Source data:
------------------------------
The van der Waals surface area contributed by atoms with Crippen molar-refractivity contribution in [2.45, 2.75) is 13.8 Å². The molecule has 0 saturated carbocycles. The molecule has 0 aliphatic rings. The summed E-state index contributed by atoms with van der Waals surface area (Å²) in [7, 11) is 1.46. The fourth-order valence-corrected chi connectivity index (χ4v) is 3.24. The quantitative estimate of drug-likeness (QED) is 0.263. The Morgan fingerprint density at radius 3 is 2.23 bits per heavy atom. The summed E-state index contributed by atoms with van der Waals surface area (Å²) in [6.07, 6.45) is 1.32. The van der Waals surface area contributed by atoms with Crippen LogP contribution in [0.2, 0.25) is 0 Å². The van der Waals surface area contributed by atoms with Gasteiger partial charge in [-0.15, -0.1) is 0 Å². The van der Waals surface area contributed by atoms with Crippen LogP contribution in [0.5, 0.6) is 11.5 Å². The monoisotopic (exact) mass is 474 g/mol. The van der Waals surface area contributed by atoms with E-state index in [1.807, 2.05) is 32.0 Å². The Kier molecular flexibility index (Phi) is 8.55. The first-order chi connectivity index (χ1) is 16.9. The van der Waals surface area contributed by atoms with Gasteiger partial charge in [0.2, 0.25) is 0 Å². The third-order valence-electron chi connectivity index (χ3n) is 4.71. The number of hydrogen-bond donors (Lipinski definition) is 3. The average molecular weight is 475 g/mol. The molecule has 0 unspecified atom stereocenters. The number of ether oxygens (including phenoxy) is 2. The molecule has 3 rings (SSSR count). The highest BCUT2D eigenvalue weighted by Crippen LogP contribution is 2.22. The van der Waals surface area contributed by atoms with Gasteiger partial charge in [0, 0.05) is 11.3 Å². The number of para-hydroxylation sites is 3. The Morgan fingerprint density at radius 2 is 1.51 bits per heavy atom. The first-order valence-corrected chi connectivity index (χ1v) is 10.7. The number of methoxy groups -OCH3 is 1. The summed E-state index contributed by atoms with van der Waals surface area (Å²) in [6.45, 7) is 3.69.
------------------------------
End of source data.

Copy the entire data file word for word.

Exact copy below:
The van der Waals surface area contributed by atoms with Crippen molar-refractivity contribution in [2.45, 2.75) is 13.8 Å². The molecule has 0 saturated carbocycles. The molecule has 0 aliphatic rings. The summed E-state index contributed by atoms with van der Waals surface area (Å²) in [7, 11) is 1.46. The fourth-order valence-corrected chi connectivity index (χ4v) is 3.24. The quantitative estimate of drug-likeness (QED) is 0.263. The Morgan fingerprint density at radius 3 is 2.23 bits per heavy atom. The summed E-state index contributed by atoms with van der Waals surface area (Å²) in [6.07, 6.45) is 1.32. The van der Waals surface area contributed by atoms with Crippen LogP contribution in [0.2, 0.25) is 0 Å². The van der Waals surface area contributed by atoms with Gasteiger partial charge in [-0.15, -0.1) is 0 Å². The van der Waals surface area contributed by atoms with Crippen LogP contribution in [0.5, 0.6) is 11.5 Å². The monoisotopic (exact) mass is 474 g/mol. The van der Waals surface area contributed by atoms with E-state index in [1.807, 2.05) is 32.0 Å². The Kier molecular flexibility index (Phi) is 8.55. The first-order chi connectivity index (χ1) is 16.9. The van der Waals surface area contributed by atoms with Gasteiger partial charge in [0.2, 0.25) is 0 Å². The third-order valence-electron chi connectivity index (χ3n) is 4.71. The number of hydrogen-bond donors (Lipinski definition) is 3. The average molecular weight is 475 g/mol. The molecule has 0 unspecified atom stereocenters. The number of ether oxygens (including phenoxy) is 2. The molecule has 3 rings (SSSR count). The highest BCUT2D eigenvalue weighted by Crippen LogP contribution is 2.22. The van der Waals surface area contributed by atoms with Gasteiger partial charge in [0, 0.05) is 11.3 Å². The number of para-hydroxylation sites is 3. The Morgan fingerprint density at radius 2 is 1.51 bits per heavy atom. The first-order valence-corrected chi connectivity index (χ1v) is 10.7. The number of methoxy groups -OCH3 is 1. The summed E-state index contributed by atoms with van der Waals surface area (Å²) in [6.45, 7) is 3.69.